The salt glands of some mangrove plants remove excess salt using ion transporters that help create a concentrated sodium solution.

Mangroves are shrubs or small trees that are found in coastal areas where ordinary plants cannot survive. One difficulty they face in their environment is the different salinity of the tides that come in and out from the coast. 

When the mangrove’s root tissues are exposed to salt water, the concentration of salt in the vessels of the root is lower than the concentration of salt in the water surrounding the plant. This concentration gradient would tend to drive salt ions across the plant tissue’s membranes into its cells. However, mangroves have various salt tolerance mechanisms that vary with species: they can exclude salt, accumulate salt, and/or excrete salt. Plants that exclude salt prevent it from entering the membranes of their roots. In other plants that do end up containing excess salt, some  accumulate it into older leaves so it can be shed with the leaves. Others excrete salt, in much higher concentration than seawater, through s on their leaves. 

Research on the mechanism of salt excretion has led to the hypothesis that a network of channels and pumps moves salt (specifically, sodium ions) between plant cells to the glands that eventually excrete the excess salt. The cytoplasm (inner material) of each plant cell is connected by channels in the cell membranes, enabling cells to communicate, exchange resources, and transfer excess sodium ions. The membranes of the cells closest to the salt glands contain specialized s that pump sodium from the cell into the gland. First, proton pumps (H+-ATPases) use chemical energy from the energy-transporting molecule to drive protons into a compartment and establish a proton concentration gradient. Then an ion exchanger, the sodium-hydrogen antiporter, uses the energy of the proton gradient to move sodium ions and protons in opposite directions, at the same time. The process of protons flowing down their concentration gradient releases energy needed by the sodium-hydrogen antiporter to move sodium ions to a compartment already high in sodium. Parts of the gland that aren’t  in contact with the cell are surrounded by a cuticle that prevents ions from flowing back into the cells. The sodium solution becomes concentrated and builds up pressure in the salt gland, which then secretes the salt as a concentrated solution .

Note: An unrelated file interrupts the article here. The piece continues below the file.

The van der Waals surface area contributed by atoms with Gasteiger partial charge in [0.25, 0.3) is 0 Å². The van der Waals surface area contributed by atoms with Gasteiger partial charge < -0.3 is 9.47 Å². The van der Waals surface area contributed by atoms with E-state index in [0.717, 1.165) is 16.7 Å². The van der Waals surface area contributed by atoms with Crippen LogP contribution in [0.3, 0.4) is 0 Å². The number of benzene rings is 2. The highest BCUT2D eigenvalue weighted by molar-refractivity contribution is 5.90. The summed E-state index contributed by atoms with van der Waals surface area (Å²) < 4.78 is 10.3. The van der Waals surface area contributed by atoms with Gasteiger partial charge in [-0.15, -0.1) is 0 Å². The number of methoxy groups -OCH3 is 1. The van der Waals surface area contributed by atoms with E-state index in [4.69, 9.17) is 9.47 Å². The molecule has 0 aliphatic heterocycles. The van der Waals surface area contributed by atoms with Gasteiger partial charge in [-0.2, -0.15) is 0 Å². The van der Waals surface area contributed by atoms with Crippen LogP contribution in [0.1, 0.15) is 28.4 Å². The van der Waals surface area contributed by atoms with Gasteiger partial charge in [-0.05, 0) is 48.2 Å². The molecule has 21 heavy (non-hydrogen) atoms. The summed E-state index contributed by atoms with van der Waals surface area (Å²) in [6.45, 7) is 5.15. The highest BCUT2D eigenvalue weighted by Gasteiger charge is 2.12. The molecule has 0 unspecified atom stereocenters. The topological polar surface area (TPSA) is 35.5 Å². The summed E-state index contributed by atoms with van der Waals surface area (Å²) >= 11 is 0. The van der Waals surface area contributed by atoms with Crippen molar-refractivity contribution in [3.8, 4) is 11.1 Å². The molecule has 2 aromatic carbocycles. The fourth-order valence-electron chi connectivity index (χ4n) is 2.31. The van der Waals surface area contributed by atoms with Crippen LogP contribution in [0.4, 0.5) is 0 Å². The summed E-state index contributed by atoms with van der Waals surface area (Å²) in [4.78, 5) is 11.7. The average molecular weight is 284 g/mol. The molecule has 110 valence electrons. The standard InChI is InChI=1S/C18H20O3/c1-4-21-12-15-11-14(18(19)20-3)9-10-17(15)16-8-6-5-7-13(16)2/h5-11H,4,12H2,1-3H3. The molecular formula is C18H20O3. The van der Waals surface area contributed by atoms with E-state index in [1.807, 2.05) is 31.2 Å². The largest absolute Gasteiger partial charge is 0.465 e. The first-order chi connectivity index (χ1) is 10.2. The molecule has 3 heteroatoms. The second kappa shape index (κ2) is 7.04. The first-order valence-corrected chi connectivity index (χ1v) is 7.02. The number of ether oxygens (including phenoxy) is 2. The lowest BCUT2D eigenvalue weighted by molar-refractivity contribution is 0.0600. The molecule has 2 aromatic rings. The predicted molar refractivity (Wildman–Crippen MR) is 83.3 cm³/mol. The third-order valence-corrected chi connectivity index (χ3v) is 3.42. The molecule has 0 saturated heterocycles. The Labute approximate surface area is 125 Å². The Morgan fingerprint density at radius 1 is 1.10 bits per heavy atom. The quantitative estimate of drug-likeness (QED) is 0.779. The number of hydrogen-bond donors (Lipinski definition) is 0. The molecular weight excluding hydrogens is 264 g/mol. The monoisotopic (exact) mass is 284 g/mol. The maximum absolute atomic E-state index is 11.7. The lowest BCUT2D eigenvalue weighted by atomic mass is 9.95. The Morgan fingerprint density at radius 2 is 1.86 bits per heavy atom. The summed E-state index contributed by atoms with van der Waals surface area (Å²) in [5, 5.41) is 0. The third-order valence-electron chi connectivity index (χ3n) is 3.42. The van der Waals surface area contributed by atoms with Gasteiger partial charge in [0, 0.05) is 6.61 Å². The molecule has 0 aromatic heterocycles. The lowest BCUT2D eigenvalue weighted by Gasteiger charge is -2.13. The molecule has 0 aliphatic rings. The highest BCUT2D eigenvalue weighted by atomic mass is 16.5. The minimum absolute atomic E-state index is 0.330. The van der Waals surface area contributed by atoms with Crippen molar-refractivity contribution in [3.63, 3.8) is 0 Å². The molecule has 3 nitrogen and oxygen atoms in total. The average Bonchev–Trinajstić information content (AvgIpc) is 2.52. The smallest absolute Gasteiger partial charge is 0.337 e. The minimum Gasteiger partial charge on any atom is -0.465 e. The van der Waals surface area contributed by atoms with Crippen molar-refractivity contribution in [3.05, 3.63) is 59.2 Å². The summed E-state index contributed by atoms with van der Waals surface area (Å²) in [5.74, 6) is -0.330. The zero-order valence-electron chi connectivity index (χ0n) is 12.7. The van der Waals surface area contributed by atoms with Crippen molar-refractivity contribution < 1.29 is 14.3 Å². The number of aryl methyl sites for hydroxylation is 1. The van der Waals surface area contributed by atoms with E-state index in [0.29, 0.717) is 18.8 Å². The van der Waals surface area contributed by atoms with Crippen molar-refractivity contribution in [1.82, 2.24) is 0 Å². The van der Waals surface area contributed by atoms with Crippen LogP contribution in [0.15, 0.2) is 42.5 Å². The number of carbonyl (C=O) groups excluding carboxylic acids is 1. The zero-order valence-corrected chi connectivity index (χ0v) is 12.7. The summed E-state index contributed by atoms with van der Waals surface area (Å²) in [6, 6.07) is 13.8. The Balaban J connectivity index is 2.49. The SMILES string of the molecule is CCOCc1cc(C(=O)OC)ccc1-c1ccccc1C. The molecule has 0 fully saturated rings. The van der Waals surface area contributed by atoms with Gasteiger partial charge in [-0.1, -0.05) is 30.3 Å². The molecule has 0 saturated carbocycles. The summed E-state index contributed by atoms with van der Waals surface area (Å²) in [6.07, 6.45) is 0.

This strategy was contributed by Natalie Chen.

Last Updated December 7, 2017